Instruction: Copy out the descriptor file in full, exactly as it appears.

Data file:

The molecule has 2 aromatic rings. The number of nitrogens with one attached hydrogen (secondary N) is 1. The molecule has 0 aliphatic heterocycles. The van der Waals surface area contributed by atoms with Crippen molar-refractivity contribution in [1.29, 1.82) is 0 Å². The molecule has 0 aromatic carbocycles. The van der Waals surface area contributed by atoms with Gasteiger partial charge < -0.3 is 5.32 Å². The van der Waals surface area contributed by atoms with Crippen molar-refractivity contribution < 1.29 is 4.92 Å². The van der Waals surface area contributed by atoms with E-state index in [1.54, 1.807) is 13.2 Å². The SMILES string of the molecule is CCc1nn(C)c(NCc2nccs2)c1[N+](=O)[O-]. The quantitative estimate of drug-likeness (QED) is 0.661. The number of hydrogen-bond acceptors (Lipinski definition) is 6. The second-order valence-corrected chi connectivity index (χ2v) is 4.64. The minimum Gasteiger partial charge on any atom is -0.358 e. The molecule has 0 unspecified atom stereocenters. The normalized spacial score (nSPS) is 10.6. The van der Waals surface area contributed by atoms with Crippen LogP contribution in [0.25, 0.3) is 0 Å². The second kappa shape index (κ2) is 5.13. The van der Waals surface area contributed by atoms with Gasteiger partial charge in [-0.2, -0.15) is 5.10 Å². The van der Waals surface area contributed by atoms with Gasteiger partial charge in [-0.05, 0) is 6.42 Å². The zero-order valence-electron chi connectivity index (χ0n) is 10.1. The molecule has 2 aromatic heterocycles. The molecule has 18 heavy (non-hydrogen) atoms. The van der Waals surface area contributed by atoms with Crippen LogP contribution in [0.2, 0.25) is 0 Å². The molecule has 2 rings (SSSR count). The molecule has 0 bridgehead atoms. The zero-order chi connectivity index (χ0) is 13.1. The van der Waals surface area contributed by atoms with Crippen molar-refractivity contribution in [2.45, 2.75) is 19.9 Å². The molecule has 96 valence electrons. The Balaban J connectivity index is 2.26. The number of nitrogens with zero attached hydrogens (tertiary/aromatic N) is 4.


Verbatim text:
The molecule has 2 aromatic rings. The number of nitrogens with one attached hydrogen (secondary N) is 1. The molecule has 0 aliphatic heterocycles. The van der Waals surface area contributed by atoms with Crippen molar-refractivity contribution in [1.29, 1.82) is 0 Å². The molecule has 0 aromatic carbocycles. The van der Waals surface area contributed by atoms with Gasteiger partial charge < -0.3 is 5.32 Å². The van der Waals surface area contributed by atoms with Crippen molar-refractivity contribution < 1.29 is 4.92 Å². The van der Waals surface area contributed by atoms with E-state index in [1.54, 1.807) is 13.2 Å². The SMILES string of the molecule is CCc1nn(C)c(NCc2nccs2)c1[N+](=O)[O-]. The quantitative estimate of drug-likeness (QED) is 0.661. The number of hydrogen-bond acceptors (Lipinski definition) is 6. The second-order valence-corrected chi connectivity index (χ2v) is 4.64. The minimum Gasteiger partial charge on any atom is -0.358 e. The molecule has 0 unspecified atom stereocenters. The normalized spacial score (nSPS) is 10.6. The van der Waals surface area contributed by atoms with Crippen LogP contribution in [0.25, 0.3) is 0 Å². The second kappa shape index (κ2) is 5.13. The van der Waals surface area contributed by atoms with Gasteiger partial charge in [-0.2, -0.15) is 5.10 Å². The van der Waals surface area contributed by atoms with Gasteiger partial charge in [-0.05, 0) is 6.42 Å². The zero-order valence-electron chi connectivity index (χ0n) is 10.1. The molecule has 2 aromatic heterocycles. The molecule has 18 heavy (non-hydrogen) atoms. The van der Waals surface area contributed by atoms with Crippen LogP contribution in [0.2, 0.25) is 0 Å². The molecule has 2 rings (SSSR count). The molecule has 0 bridgehead atoms. The zero-order chi connectivity index (χ0) is 13.1. The van der Waals surface area contributed by atoms with Crippen molar-refractivity contribution in [2.45, 2.75) is 19.9 Å². The molecule has 96 valence electrons. The Balaban J connectivity index is 2.26. The number of nitrogens with zero attached hydrogens (tertiary/aromatic N) is 4.